Archive

Archive for January 23rd, 2019

Saved By Grace

January 23rd, 2019

For it is by grace you have been saved through faith, and this not from yourselves; it is the gift of God, not by works, so that no one can boast. For we are God’s workmanship, created in Christ Jesus to do good works, which God prepared in advance as our way of life. (Ephesians 2:8-10 BSB)

Paul has been working toward this truth since the first line of his epistle, where he identified himself as an apostle according to the will of God. A question often asked is which comes first: the calling of God or the credentials of dedication on the part of the disciple? The answer is abundantly clear here, that the calling of God comes into our lives when we were without any credentials to recommend us to God. As He spoke the world into existence in the darkness of nothingness, so He calls to us in the darkness of our selfishness and sin and draws us to Himself.

No precondition required

Grace means unearned favor, and that means that there is no pre-condition that must precede the calling. God chooses, God calls, and then and only then can we believe. God prepares the heart to believe, just as Paul must have been influenced by the martyrdom of Stephen (Acts 7:54-60), but that also is His work. When Jesus and Nathaniel first met in the flesh, Nathaniel asked him “How do you know me?” And Jesus replied, “Before Philip called you, I saw you under the fig tree” (John 1:48). 

It is God’s calling that credentials the disciple, and not the disciple’s morality, or good works, or religiousness, or seeking, or “spirituality” that credentials God’s calling. God uses Christians as they mature in their faith – an “overseer” should not be a brand new Christian, for example (1 Tim. 3:7). God led Samuel to anoint David and said, “Men look on the outside but the Lord looks on the heart” (1 Sam. 16:7).  But let’s not confuse this issue and suggest that God saved David because of David’s heart. The opposite is true, that God’s salvation is the explanation of David’s heart. 

In fact, the scripture emphasizes just that: “He chose David his servant and took him from the sheepfolds” (Psalm 78:70). God’s choice always comes when the one He chooses has no credentials to recommend him to God or to salvation. Jesus said, “Many are called but few are chosen” (Matt. 22:14). It was said against the background of the Parable of the Wedding Banquet, where the originally invited guests did not come, so the servants were sent out to invite as many as they could, “both evil and good,” to the great banquet. But one guest was not wearing proper “wedding clothes” and was cast out (Matt. 22:1-14). The point of Jesus was precisely on this issue of grace received through faith.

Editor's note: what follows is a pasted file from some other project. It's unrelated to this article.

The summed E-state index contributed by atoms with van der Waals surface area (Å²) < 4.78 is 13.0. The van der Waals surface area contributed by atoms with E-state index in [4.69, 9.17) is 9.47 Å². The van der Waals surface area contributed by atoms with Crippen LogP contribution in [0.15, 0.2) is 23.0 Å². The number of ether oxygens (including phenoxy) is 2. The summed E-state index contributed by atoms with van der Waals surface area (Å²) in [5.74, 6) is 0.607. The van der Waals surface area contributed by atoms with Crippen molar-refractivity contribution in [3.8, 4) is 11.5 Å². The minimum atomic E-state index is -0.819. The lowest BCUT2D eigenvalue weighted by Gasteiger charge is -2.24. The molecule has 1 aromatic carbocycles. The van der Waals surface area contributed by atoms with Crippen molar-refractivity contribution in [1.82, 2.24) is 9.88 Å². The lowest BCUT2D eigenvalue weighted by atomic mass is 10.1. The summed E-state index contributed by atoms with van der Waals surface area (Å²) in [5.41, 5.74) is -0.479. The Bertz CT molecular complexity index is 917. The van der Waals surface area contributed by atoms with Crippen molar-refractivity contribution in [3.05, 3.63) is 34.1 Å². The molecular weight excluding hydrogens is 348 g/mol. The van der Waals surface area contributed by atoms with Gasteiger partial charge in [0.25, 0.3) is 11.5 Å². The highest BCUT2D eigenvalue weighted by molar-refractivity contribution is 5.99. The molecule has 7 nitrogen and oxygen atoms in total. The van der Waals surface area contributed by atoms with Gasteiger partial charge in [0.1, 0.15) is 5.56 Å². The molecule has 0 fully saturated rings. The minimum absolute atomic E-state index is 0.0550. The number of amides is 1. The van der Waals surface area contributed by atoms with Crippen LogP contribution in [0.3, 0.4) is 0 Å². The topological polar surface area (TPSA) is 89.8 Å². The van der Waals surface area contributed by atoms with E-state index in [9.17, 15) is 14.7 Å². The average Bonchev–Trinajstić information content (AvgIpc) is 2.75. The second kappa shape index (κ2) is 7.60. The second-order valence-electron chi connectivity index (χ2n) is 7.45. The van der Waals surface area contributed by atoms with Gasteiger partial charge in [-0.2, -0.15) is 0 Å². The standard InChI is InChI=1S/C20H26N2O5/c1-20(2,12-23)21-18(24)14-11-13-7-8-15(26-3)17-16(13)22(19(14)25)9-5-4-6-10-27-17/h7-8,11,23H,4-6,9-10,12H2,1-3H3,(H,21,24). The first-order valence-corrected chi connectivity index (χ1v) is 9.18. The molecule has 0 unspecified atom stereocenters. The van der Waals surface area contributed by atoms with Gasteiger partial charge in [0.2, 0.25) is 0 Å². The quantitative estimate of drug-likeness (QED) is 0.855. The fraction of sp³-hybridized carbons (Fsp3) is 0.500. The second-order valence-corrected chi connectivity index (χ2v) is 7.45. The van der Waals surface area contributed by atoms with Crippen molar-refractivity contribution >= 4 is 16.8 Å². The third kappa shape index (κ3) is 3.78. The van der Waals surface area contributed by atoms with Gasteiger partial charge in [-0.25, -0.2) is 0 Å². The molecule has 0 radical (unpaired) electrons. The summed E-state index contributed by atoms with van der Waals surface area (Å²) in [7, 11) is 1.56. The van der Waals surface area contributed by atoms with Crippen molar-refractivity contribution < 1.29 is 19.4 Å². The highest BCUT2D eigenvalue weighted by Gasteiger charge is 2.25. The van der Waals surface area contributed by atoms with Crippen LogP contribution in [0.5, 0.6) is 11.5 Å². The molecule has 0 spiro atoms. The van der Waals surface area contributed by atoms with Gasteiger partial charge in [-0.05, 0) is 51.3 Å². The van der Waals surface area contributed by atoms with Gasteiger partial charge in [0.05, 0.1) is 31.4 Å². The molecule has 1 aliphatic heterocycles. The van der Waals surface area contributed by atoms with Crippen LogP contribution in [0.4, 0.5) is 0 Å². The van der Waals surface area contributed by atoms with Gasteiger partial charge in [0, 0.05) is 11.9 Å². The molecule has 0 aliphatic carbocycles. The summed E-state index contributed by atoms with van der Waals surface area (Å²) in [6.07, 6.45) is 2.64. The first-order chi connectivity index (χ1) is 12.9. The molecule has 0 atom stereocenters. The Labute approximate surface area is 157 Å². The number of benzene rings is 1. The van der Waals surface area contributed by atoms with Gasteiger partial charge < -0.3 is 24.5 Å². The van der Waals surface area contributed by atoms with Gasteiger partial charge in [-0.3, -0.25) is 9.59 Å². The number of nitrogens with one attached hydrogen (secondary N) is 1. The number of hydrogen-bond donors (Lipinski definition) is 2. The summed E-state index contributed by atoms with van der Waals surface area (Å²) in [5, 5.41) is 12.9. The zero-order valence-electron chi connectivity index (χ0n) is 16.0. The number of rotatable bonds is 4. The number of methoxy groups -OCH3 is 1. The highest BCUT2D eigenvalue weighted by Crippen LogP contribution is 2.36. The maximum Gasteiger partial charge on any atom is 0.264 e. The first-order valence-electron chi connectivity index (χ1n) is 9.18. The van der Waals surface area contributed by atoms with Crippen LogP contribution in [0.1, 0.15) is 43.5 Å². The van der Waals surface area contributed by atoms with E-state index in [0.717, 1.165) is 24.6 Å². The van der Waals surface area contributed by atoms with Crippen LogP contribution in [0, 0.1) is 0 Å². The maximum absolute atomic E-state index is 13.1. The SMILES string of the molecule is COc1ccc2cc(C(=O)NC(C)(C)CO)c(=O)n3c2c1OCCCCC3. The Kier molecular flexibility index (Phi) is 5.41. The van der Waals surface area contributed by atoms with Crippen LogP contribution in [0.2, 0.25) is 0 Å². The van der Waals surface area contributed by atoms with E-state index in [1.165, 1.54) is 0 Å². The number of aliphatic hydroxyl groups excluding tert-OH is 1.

The guest cast out is the kind of person who would have said, “Well, I should have been invited with the first group, along with the so-called ‘important guests.’ And I’ll show my displeasure by not dressing properly.” And this guest depicts those who hear of the gospel but decide to come to God through any other means other than through faith in Christ, whether it be personal morality, or another religion, or whatever. They were called, but did not come the way the invitation was given. They may say, “Well, I’m just as good as many Christians I know.” But God can see that they have not dressed in the robes of grace that come through faith in Christ and are the only thing that can cover our sinfulness. 

Created for good works

The disciple then becomes God’s “workmanship,” God’s project. We are “created” anew, fresh, by God and He is the One who enables us to do truly good works. He changes our motives, and aligns our steps with His own, and with those other disciples who are following Him by grace through faith. Our lives are divided into two sections now, before Christ and since Christ. Before Christ our works were our own, even our good works, and though God might have used them to do His will not a single one of them came from transformed hearts. “Since Christ” He now works in us and through us. 

“Through faith” is an important phrase, because the New Testament is careful never to assert that our faith alone is the foundation of our salvation. Our salvation rests upon the foundation of the work of Christ, and we come into salvation by the choosing and calling of God. Faith is not the stubborn believing in what we have decided is true, rather it is surrender to God’s witness through His word and through His Spirit. It is all by grace and only by grace. The “good church child” still is in need of the grace of God, and the transformation of his heart that can only come by the Spirit of God. 

The miracle of God at work in us

And this is the miracle that Paul has been stressing throughout these first two chapters, that anyone who hears God’s call and repents and trusts in Christ, becomes a miracle in progress. God’s surpassing greatness is at work in him. Nothing can compare to God – and perhaps the most deceived is the one who trusts in his own righteousness rather than Christ simply because he does not think he is so bad as the others. But we have ALL walked in sin.

At one time we all lived among them, fulfilling the cravings of our flesh and indulging its desires and thoughts. Like the rest, we were by nature children of wrath. (Eph. 2:3)

Perhaps some of us did not stand out like others in human society, but God who sees the heart could see what was going on inside of us. Heaven will not be populated with good church people who are still unconverted in their hearts. Heaven will be filled with those who were sinful, beyond hope, children of wrath but who have been saved by grace through faith, and have become re-creations of God’s great mercy and love. 

Doctrinal Studies, Ephesians, Evening Devotionals